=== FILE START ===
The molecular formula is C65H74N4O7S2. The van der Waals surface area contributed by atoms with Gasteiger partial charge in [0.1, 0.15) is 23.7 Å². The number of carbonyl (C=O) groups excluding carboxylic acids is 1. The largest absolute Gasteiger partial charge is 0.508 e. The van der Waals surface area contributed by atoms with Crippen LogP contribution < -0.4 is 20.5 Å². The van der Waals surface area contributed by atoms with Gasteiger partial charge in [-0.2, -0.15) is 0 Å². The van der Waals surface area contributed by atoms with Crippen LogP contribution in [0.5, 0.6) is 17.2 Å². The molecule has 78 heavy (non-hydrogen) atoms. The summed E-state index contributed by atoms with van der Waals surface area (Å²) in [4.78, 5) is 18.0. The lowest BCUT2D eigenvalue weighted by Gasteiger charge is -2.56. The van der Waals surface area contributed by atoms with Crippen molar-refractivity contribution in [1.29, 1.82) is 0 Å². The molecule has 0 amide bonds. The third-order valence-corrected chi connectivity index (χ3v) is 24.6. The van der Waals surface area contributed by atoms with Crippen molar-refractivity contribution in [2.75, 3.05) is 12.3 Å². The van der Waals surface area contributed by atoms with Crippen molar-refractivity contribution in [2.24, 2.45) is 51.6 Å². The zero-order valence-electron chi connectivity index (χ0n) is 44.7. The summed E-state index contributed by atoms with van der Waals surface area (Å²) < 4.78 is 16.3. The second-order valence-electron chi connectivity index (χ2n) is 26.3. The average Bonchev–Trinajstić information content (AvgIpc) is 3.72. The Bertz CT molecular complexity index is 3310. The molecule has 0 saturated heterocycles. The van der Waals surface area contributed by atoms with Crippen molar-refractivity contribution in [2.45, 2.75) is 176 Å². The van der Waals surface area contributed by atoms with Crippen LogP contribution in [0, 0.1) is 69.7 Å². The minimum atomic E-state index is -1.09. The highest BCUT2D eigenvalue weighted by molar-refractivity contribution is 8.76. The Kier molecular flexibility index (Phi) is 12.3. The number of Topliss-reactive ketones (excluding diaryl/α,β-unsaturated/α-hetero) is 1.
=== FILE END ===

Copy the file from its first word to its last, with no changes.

The molecular formula is C65H74N4O7S2. The van der Waals surface area contributed by atoms with Gasteiger partial charge in [0.1, 0.15) is 23.7 Å². The number of carbonyl (C=O) groups excluding carboxylic acids is 1. The largest absolute Gasteiger partial charge is 0.508 e. The van der Waals surface area contributed by atoms with Crippen LogP contribution < -0.4 is 20.5 Å². The van der Waals surface area contributed by atoms with Gasteiger partial charge in [-0.2, -0.15) is 0 Å². The van der Waals surface area contributed by atoms with Crippen LogP contribution in [0.5, 0.6) is 17.2 Å². The molecule has 78 heavy (non-hydrogen) atoms. The summed E-state index contributed by atoms with van der Waals surface area (Å²) in [4.78, 5) is 18.0. The lowest BCUT2D eigenvalue weighted by Gasteiger charge is -2.56. The van der Waals surface area contributed by atoms with Crippen molar-refractivity contribution in [1.29, 1.82) is 0 Å². The molecule has 0 amide bonds. The third-order valence-corrected chi connectivity index (χ3v) is 24.6. The van der Waals surface area contributed by atoms with Crippen molar-refractivity contribution in [2.75, 3.05) is 12.3 Å². The van der Waals surface area contributed by atoms with Crippen molar-refractivity contribution in [2.24, 2.45) is 51.6 Å². The zero-order valence-electron chi connectivity index (χ0n) is 44.7. The summed E-state index contributed by atoms with van der Waals surface area (Å²) < 4.78 is 16.3. The second-order valence-electron chi connectivity index (χ2n) is 26.3. The average Bonchev–Trinajstić information content (AvgIpc) is 3.72. The Bertz CT molecular complexity index is 3310. The molecule has 0 saturated heterocycles. The van der Waals surface area contributed by atoms with Crippen molar-refractivity contribution in [2.45, 2.75) is 176 Å². The van der Waals surface area contributed by atoms with Crippen LogP contribution in [0, 0.1) is 69.7 Å². The minimum atomic E-state index is -1.09. The highest BCUT2D eigenvalue weighted by molar-refractivity contribution is 8.76. The Kier molecular flexibility index (Phi) is 12.3. The number of Topliss-reactive ketones (excluding diaryl/α,β-unsaturated/α-hetero) is 1.